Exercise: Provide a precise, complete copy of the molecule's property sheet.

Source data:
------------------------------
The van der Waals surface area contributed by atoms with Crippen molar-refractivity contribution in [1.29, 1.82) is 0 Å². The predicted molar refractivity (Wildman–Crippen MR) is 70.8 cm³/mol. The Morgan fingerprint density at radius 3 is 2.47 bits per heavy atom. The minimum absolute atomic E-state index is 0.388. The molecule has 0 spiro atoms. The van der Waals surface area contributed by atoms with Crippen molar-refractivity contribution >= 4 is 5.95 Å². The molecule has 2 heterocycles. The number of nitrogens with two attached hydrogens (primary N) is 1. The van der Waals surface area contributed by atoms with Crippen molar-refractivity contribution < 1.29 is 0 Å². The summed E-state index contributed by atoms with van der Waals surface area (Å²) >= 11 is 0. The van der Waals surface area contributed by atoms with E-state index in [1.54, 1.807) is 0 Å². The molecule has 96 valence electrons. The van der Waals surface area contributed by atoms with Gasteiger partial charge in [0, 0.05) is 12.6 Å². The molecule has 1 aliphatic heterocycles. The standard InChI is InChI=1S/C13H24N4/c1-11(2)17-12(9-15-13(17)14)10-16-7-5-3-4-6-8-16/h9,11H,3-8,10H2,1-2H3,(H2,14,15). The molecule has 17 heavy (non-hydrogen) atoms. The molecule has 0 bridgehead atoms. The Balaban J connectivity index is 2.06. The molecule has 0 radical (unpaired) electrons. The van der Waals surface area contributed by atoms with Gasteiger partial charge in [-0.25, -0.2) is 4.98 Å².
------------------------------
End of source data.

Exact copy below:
The van der Waals surface area contributed by atoms with Crippen molar-refractivity contribution in [1.29, 1.82) is 0 Å². The predicted molar refractivity (Wildman–Crippen MR) is 70.8 cm³/mol. The Morgan fingerprint density at radius 3 is 2.47 bits per heavy atom. The minimum absolute atomic E-state index is 0.388. The molecule has 0 spiro atoms. The van der Waals surface area contributed by atoms with Crippen molar-refractivity contribution >= 4 is 5.95 Å². The molecule has 2 heterocycles. The number of nitrogens with two attached hydrogens (primary N) is 1. The van der Waals surface area contributed by atoms with Crippen molar-refractivity contribution < 1.29 is 0 Å². The summed E-state index contributed by atoms with van der Waals surface area (Å²) >= 11 is 0. The van der Waals surface area contributed by atoms with E-state index in [1.54, 1.807) is 0 Å². The molecule has 96 valence electrons. The van der Waals surface area contributed by atoms with Gasteiger partial charge in [0, 0.05) is 12.6 Å². The molecule has 1 aliphatic heterocycles. The standard InChI is InChI=1S/C13H24N4/c1-11(2)17-12(9-15-13(17)14)10-16-7-5-3-4-6-8-16/h9,11H,3-8,10H2,1-2H3,(H2,14,15). The molecule has 17 heavy (non-hydrogen) atoms. The molecule has 0 bridgehead atoms. The Balaban J connectivity index is 2.06. The molecule has 0 radical (unpaired) electrons. The van der Waals surface area contributed by atoms with Gasteiger partial charge in [-0.25, -0.2) is 4.98 Å².